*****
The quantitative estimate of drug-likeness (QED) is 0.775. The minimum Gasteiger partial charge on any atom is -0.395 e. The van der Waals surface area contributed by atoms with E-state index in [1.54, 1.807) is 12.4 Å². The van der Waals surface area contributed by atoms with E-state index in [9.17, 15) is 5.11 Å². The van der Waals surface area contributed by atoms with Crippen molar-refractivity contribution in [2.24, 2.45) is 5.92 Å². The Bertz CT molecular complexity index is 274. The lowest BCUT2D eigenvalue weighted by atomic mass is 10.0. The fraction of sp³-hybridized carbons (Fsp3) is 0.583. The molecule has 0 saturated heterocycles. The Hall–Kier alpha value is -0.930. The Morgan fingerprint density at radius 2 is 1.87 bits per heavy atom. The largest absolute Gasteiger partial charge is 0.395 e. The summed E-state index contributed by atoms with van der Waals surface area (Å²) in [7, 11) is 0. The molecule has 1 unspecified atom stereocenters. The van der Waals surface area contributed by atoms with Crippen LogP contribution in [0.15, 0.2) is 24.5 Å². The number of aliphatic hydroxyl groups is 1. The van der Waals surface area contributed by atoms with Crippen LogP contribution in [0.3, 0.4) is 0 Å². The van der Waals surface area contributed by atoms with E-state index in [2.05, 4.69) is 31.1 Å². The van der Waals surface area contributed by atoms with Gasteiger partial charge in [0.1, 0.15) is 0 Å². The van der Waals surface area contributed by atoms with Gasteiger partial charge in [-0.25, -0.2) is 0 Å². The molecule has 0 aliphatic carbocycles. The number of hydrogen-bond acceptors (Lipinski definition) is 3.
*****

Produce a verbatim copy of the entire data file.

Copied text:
The quantitative estimate of drug-likeness (QED) is 0.775. The minimum Gasteiger partial charge on any atom is -0.395 e. The van der Waals surface area contributed by atoms with E-state index in [1.54, 1.807) is 12.4 Å². The van der Waals surface area contributed by atoms with E-state index in [9.17, 15) is 5.11 Å². The van der Waals surface area contributed by atoms with Crippen molar-refractivity contribution in [2.24, 2.45) is 5.92 Å². The Bertz CT molecular complexity index is 274. The lowest BCUT2D eigenvalue weighted by atomic mass is 10.0. The fraction of sp³-hybridized carbons (Fsp3) is 0.583. The molecule has 0 saturated heterocycles. The Hall–Kier alpha value is -0.930. The Morgan fingerprint density at radius 2 is 1.87 bits per heavy atom. The largest absolute Gasteiger partial charge is 0.395 e. The summed E-state index contributed by atoms with van der Waals surface area (Å²) in [7, 11) is 0. The molecule has 1 unspecified atom stereocenters. The van der Waals surface area contributed by atoms with Crippen LogP contribution in [0.15, 0.2) is 24.5 Å². The number of aliphatic hydroxyl groups is 1. The van der Waals surface area contributed by atoms with Crippen LogP contribution in [0.3, 0.4) is 0 Å². The van der Waals surface area contributed by atoms with E-state index in [2.05, 4.69) is 31.1 Å². The van der Waals surface area contributed by atoms with Gasteiger partial charge in [0.1, 0.15) is 0 Å². The van der Waals surface area contributed by atoms with Gasteiger partial charge in [-0.25, -0.2) is 0 Å². The molecule has 0 aliphatic carbocycles. The number of hydrogen-bond acceptors (Lipinski definition) is 3.